Industrial communication protocols — including traditional fieldbuses and permutations based on Industrial Ethernet — are systems of rules for messaging between automation components. Variations abound, and there’s no dominant setup with which all devices work. What is clear is that communications offering more connectivity than current-loop (4-to-20-mA) analog communications continue proliferation into even once-simple motion applications.
Serial-networking hardware and proprietary protocols endure, and fieldbus networks (especially PROFIBUS) persist and grow. IEC 61158-defined fieldbuses work in setups for which they were developed and beyond, put to use by thousands of components sold and in use today. But while some fieldbuses can still be more reliable than nondeterministic Ethernet setups, Ethernet speeds have come to lead.
No wonder then that Industrial Ethernet-based networks continue to spread faster than other options — so that they’re now part of nearly 40% of all industrial communication networks. Other reasons include Ethernet’s ubiquitous and standardized design; widespread support; economies of scale from the worlds of IT, consumer electronics, and commercial off-the-shelf (CotS) Ethernet; ease of use and familiarity; allowance of multiple protocols on a network; and (as it’s often built-in) elimination of traditional network-interface cards.
As a reminder on USB, RS-232, RS-485, and Ethernet hardware, connections complete communication buses, but aren’t protocols and don’t constitute complete setups. To illustrate, Ethernet is merely the basis for the protocol of POWERLINK. Controls hardware often dictates the fieldbus communication a design will use. One benefit here is that offerings using traditional device and fieldbus networks can have multiple physical layers (including RS-232, RS-485, and CAN) but Ethernet networks run on one physical layer adherent to IEEE standard 802.3. What’s more, even though older variations such as 802.3c is slower than 802.3ab (at 1 Gbit/sec — the version called GbE) all use Cat. 5e cable. That makes all permutations of Industrial Ethernet implementation easier. In fact, many fieldbus components can connect to blocks that support Ethernet connectivity. Once on Ethernet, they connect via Ethernet RJ45 connectors and Cat. 5E cable.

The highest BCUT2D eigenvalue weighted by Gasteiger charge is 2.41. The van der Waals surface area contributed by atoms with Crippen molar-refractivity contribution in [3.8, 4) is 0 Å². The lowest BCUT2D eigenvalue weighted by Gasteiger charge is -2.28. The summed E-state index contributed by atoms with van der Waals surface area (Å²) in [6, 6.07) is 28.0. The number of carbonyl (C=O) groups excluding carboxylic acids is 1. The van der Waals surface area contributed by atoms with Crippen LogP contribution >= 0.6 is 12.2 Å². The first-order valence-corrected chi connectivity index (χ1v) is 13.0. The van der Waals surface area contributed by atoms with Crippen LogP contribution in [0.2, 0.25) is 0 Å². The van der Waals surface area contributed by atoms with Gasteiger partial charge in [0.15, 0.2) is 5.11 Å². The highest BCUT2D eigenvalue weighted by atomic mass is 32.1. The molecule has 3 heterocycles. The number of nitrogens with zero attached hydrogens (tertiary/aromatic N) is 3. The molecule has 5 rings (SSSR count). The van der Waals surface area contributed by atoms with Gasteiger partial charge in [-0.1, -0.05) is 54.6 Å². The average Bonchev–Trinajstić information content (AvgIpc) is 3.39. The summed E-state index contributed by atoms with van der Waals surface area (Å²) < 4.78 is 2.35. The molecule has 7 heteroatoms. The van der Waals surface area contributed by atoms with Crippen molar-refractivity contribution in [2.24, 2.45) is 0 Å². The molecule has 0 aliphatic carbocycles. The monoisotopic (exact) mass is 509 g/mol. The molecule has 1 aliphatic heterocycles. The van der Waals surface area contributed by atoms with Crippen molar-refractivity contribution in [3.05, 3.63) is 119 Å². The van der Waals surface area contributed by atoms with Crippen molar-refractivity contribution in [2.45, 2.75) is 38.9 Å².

Ethernet standardization also facilitates IIoT functions, as there’s commonality between systems for networking to enterprise-level systems, connected machines, I/O, and device-level functions and components. These unified IIoT architectures even encompass wireless variations and Internet connectivity to systems on the Cloud. That makes for communications that combine myriad data streams related to:
- Motion control and communications with controls and I/O
- Dedicated safety functions to protect personnel and equipment
- Plant energy management and machine health monitoring and diagnostics
- Production output functions such as product tracing
- Tracking of plant-wide statistics and the transmission of manufacturing data to plant managers
So now let’s look at five leading realtime protocols that capitalize on the advantages and provide deterministic networking as well: CC-Link, EtherCAT, EtherNet/IP, PROFINET, and SERCOS III.
CC-Link: Leading Ethernet-based protocol